To conclude hunting is causing evolution, any changes observed need to be based in genetics and should therefore be heritable; studies need to demonstrate that they are not just plastic responses to environmental change (phenotypic change without the alteration of genes). For example, in hunted populations of chamois (a species of goat-antelope), a decrease in both horn length and mass has been observed, however this is most likely linked to the effects of climate change. Another example it that of the ibex, whose horns seem to grow faster in warmer climates. Many local variables can affect weapon size, such as climate as population density, as well as the age of an individual, so when making comparisons it important to take these into account as possible causes of variation.
The genetic architecture of horns and antlers is complex, meaning that a genetic response to selection is not expected unless the selective pressure is exceedingly strong.


An Alpine ibex (Capra ibex). Horn length and mass have been known to decrease as a result of climate change, rather than the pressures of hunting.
Photo by Manfred Werner.

The age of individuals at when they are harvested needs to be recorded in order for any conclusions to be valid; intense selective harvesting of those with the largest weapons can reduce the average age over time, meaning that average weapon size in the population decreases, even when there is no evolutionary response in weapon growth. When age is not taken into account this gives the appearance of evolution when really it is due to the fact that younger individuals have smaller weapons. Ideally the age at harvest for all hunted animals should be recorded, but it should especially be measured when the eldest individuals are selectively harvested, so that a temporal record of weapon size distribution can be created.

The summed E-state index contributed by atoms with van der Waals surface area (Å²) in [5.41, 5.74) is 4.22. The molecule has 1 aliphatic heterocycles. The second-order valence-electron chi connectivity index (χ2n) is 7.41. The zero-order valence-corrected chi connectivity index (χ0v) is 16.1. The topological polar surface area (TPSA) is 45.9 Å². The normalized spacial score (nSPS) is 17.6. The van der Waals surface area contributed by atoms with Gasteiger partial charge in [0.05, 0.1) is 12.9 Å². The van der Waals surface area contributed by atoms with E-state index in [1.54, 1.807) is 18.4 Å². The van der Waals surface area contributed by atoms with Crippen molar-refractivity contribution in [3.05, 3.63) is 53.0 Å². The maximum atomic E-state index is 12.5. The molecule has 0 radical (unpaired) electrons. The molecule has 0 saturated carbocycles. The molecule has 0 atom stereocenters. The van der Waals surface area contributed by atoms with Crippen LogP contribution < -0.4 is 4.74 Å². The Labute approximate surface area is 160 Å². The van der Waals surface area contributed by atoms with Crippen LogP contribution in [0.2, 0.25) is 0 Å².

If age at harvest is decreasing but weapon size is constant over a suitable period of time, this suggests a increase in weapon growth rate, and, after ruling out phenotypic plasticity, implies evolution is taking place.

For some ungulates and carnivores, hunting accounts for more than 50% of adult male mortality. If hunting is causing evolution, it is useful for us to understand how, and suggest ways to monitor and control it. Some regulations can impose selection of their own, such as those that only allow individuals of a specific age or size to be hunted in an effort to maintain variation. It is not a good idea to ban hunting altogether- many wildlife conservation programs rely on sportsmen for funding. For example, a U.S. trophy hunter paying $110,000 to kill a rare mountain goat in Pakistan was legal through a program which allows a certain number of individuals to be hunted each year, with the revenue from this practice being used as an incentive to the local residents not to poach the species- as a result, its conservation status has been downgraded from “endangered” to “threatened”.
However, reports suggest that fewer people are hunting than ever before, and while this is beneficial when it comes to illegal hunting, it is actually harming some of these conservation efforts.

In their paper, Festa-Bianchet & Mysterud provide many examples of species where hunter-induced evolution could be possible, but conclude that there is insufficient evidence to prove it is happening. Long term studies are needed to answer this question properly, but that doesn’t mean that all this knowledge can’t be used to take precautions that help maintain the natural variation in hunted populations.